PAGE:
Inventing Chocolate Egg Fairies

What is Easter to you ? To me it’s a time or the year when we eat enough chocolate to render a large Rhinoceros very poorly indeed. To many others it’s a time to go and sit in a cold, damp building and be preached at endlessly about some political dissident being strung up by the Romans two thousand years ago.

Encyclopaedias tell us a quite different story – they tell of a pagan fertility festival. It’s not exactly rocket science – Easter (under whichever name it went at various times) was a pagan fertility feast recorded in western European history further back than any other organised “thing”. The reason of course for the fertility side of things is that it happily coincides with all the various wildlife in western europe getting it on rather urgently. Spring has sprung, and all that.

Perhaps a more formal validation might help;The word “Easter” derives from “Eostre” – a Saxon celebration much more ancient than the formation of the major religions we now know. Eostre was the Saxon “Great Mother Goddess”. Her name was derived from the ancient word for Spring – “Eostre”. Equivalent goddesses were celebrated through many other pre-christian belief systems relating to fertility – including Aphrodite (Greece) and Hathor (Egypt).

Things start to make sense very quickly as soon as you start looking at the Saxon goddesses. Eostre, also known as “Ostara” took the form of a Hare – although this seems to have become a rabbit through it’s perverted absorbtion into Christianity. Eggs have been associated with vernal festivals since pre-history as symbols of re-birth and fertility. The egg and the hare together represented the God and Goddess in many ancient civilisations.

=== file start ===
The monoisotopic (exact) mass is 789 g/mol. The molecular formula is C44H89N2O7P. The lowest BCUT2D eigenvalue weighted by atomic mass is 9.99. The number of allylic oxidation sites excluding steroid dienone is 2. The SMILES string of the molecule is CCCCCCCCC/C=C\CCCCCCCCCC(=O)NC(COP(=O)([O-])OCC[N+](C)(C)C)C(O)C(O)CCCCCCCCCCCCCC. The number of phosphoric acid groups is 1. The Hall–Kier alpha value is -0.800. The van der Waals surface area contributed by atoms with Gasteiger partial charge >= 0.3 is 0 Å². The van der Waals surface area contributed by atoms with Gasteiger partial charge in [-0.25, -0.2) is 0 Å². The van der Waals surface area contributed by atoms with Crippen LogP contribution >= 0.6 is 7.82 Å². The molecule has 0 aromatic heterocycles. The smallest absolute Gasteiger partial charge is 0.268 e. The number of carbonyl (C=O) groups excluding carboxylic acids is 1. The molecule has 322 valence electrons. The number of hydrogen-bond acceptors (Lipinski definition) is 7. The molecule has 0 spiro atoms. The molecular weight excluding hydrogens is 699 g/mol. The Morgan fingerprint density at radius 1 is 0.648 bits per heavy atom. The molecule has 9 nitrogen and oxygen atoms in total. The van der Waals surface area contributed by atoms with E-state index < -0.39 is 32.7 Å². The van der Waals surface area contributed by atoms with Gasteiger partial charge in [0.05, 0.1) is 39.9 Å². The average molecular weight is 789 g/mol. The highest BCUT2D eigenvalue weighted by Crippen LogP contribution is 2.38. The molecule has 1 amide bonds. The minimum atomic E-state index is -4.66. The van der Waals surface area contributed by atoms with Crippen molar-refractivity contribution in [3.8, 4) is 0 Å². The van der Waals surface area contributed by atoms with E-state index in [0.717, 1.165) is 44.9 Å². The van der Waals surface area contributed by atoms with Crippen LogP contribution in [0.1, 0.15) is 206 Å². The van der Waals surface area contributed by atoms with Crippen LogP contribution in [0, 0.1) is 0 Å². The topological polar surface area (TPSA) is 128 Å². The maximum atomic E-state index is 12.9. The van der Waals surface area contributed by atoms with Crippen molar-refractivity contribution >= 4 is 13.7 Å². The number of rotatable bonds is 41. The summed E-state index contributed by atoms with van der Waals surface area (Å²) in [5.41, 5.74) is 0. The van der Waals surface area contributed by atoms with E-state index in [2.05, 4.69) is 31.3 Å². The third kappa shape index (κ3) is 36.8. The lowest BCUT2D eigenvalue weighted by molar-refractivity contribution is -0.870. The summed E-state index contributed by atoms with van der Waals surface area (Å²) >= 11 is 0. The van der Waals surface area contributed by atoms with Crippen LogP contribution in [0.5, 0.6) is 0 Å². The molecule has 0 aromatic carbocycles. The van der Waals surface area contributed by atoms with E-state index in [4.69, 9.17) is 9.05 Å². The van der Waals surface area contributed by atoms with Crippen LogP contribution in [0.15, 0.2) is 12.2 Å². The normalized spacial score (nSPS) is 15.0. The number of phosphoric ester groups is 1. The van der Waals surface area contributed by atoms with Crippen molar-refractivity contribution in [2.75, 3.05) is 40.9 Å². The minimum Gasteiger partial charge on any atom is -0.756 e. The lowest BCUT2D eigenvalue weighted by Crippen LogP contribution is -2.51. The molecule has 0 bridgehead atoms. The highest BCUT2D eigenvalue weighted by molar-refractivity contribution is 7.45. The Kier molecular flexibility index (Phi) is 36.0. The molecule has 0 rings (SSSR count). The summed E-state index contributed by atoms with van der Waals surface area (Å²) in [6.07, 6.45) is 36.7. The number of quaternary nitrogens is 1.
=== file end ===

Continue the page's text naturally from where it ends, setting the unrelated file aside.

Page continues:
Quite apart from the Jewish and Christian churches arguing over the date they should observe Easter prior to the Council of Nicaea, the reason for organised religion deciding on anything to do with the vernal equinoxe was for a reason we now commonly attribute to Microsoft. They picked their dates to cause maximum disruption and damage to the existing festivals of other belief systems. Embrace, extend, exterminate.

I had an interesting conversation with our eldest daughter when she was younger - to try and get her to understand that there are many religions – some of which are celebrating Easter, and some are not. We invented a new religion – worshipping the Chocolate Fairies (who make all the chocolate), and decided that the best time to have a chocolate festival would be Easter. We decided to re-title it “Chocolate Egg Weekend”. No messing around with complex allegory – just straightforward marketing that anybody can understand. We thought it might be good to have another festival in the winter for Hot Chocolate (because it’s nice when it’s cold), and perhaps have chocolate donkeys and stuff – purely to wind up everybody else.

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